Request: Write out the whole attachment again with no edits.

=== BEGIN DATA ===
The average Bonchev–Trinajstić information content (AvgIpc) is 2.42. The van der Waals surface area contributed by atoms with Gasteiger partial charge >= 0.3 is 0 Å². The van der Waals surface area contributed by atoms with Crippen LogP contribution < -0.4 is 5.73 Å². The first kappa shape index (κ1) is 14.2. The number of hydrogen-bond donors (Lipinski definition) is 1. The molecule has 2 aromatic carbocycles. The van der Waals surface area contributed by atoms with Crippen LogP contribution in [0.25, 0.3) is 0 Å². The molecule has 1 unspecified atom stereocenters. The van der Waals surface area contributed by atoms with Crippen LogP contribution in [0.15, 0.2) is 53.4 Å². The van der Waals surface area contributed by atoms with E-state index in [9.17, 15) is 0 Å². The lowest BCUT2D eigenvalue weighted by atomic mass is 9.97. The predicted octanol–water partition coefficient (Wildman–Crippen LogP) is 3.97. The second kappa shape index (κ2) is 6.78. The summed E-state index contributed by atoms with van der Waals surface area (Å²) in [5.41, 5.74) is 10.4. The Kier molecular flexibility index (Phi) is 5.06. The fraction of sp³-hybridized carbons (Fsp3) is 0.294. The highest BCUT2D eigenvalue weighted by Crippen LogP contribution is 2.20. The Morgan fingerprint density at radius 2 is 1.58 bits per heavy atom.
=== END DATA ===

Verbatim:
The average Bonchev–Trinajstić information content (AvgIpc) is 2.42. The van der Waals surface area contributed by atoms with Gasteiger partial charge >= 0.3 is 0 Å². The van der Waals surface area contributed by atoms with Crippen LogP contribution < -0.4 is 5.73 Å². The first kappa shape index (κ1) is 14.2. The number of hydrogen-bond donors (Lipinski definition) is 1. The molecule has 2 aromatic carbocycles. The van der Waals surface area contributed by atoms with Crippen LogP contribution in [0.25, 0.3) is 0 Å². The molecule has 1 unspecified atom stereocenters. The van der Waals surface area contributed by atoms with Crippen LogP contribution in [0.15, 0.2) is 53.4 Å². The van der Waals surface area contributed by atoms with E-state index in [9.17, 15) is 0 Å². The lowest BCUT2D eigenvalue weighted by atomic mass is 9.97. The predicted octanol–water partition coefficient (Wildman–Crippen LogP) is 3.97. The second kappa shape index (κ2) is 6.78. The summed E-state index contributed by atoms with van der Waals surface area (Å²) in [5.41, 5.74) is 10.4. The Kier molecular flexibility index (Phi) is 5.06. The fraction of sp³-hybridized carbons (Fsp3) is 0.294. The highest BCUT2D eigenvalue weighted by Crippen LogP contribution is 2.20. The Morgan fingerprint density at radius 2 is 1.58 bits per heavy atom.